Personal Reflection- by Sadaf Chaudhry
When I first signed up for this course, I was skeptical of whether I would truly enjoy this course as I had never taken a course like this before. Notwithstanding, presently toward the finish of the semester, I can without a doubt say that this course has really improved my insight into gender identity, gender stereotypes, transgender history and other significant themes related with sexual orientation. Regardless of whether it was about the historical significance of the struggles of transgender community in this country or the very meaning of the word “feminism” or the role of black women in initiating the fight for women’s rights. I had consistently believed myself to be a “feminist” yet I knew nothing about what it precisely intended to be feminist. I acquired so much new knowledge and learned about the experiences of some of the most influential figures that I had never learned about. For instance, learning about Marsha P. Jonhson and Sylvia Rivera’s background and how it impacted their role in the fight for trans rights. Angela Davis’s book Women, Race & Class, not only exposed me to the very realness of slavery in influencing the lives of African Americans but how damaging it was for black women specifically. In one of the chapters, she writes about white women being at the forefront of the First Feminist Wave while completely disregarding the struggles of black women and their contributions to the movement. This was such an educational experience because it not only reflected on the grounds of racism rooted in white supremacy and how intersectionality is enabled to threaten the rights of women of color. White women were simply battling sexism while women of color needed to challenge the presence of racial oppression and sexism within their communities as well. Through Davis’s book, I also found out about Sojourner Truth and one her most remarkable speeches in which she greatly emphasized on “Ain’t I a Women” in a response to the discriminatory behavior against women of color in the fight against liberation.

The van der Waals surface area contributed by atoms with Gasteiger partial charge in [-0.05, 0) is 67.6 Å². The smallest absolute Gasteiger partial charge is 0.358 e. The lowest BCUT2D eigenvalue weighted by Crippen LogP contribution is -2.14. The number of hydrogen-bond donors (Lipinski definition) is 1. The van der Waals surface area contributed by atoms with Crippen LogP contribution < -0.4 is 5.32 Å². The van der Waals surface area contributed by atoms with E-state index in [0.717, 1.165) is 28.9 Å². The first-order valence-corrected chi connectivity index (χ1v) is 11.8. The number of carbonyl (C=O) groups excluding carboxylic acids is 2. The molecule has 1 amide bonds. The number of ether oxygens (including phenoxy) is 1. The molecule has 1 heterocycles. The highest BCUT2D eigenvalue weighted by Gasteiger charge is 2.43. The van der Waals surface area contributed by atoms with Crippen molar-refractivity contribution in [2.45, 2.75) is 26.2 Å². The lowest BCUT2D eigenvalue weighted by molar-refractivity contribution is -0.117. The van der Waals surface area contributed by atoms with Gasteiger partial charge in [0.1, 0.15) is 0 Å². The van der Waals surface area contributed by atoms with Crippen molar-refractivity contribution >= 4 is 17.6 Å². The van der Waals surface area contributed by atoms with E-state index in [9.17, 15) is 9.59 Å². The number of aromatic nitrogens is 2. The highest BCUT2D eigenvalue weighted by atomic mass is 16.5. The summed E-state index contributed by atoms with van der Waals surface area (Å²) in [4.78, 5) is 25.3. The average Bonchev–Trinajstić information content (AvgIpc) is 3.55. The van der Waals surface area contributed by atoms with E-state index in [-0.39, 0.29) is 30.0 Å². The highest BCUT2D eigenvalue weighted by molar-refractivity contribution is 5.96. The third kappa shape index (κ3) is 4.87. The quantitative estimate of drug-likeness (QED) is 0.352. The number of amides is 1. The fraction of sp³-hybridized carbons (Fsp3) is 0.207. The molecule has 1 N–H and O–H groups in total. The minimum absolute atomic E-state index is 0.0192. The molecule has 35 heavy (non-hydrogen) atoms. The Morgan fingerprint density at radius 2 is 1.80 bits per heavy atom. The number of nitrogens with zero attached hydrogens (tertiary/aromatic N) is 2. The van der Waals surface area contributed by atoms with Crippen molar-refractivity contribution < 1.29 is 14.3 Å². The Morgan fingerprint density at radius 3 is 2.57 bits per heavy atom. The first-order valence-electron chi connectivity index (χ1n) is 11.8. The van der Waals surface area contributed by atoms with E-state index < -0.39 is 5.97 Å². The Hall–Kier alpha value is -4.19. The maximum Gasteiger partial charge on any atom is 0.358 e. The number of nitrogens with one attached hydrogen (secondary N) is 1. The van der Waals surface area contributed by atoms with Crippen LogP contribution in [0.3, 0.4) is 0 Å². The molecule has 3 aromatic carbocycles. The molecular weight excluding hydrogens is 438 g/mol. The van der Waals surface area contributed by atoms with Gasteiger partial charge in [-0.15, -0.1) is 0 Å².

Furthermore, Butler’s article on gender performativity was the set-off point, it not only enlightened me about how we all collectively perform gender and how easily gender identity can be challenged but also made me question the durability of other social constructs such as race or even time. The overall class discussion tackled so many important social issues; whether it was about men wearing dresses/nail polish, or other stereotypes surrounding gender roles (e.g., gender-based toys, colors association with gender) or the concept of gender reveal parties. These discussions revealed the very essence of the whole class being engaged in serious conversations that would normally go unnoticed. For instance, I felt comfortable talking about the traditional norms and how fragile masculinity is but if I were to have the same conversation in my home, it would not go so well. So, the class environment was completely different than that of a traditional classroom where we only go to acquire knowledge for testing rather it focused more on the learning aspect through our personal experiences along with the assigned course work. It was not just about learning but living it as well. Among all the concepts we focused on in the class, one of my favorite activities was the gender text collection. This is mainly because it was something completely new to me and it made me challenge my critical thinking skills. It was so interesting to learn about how I and my peers were able to find topics that challenged the traditional norms for gender.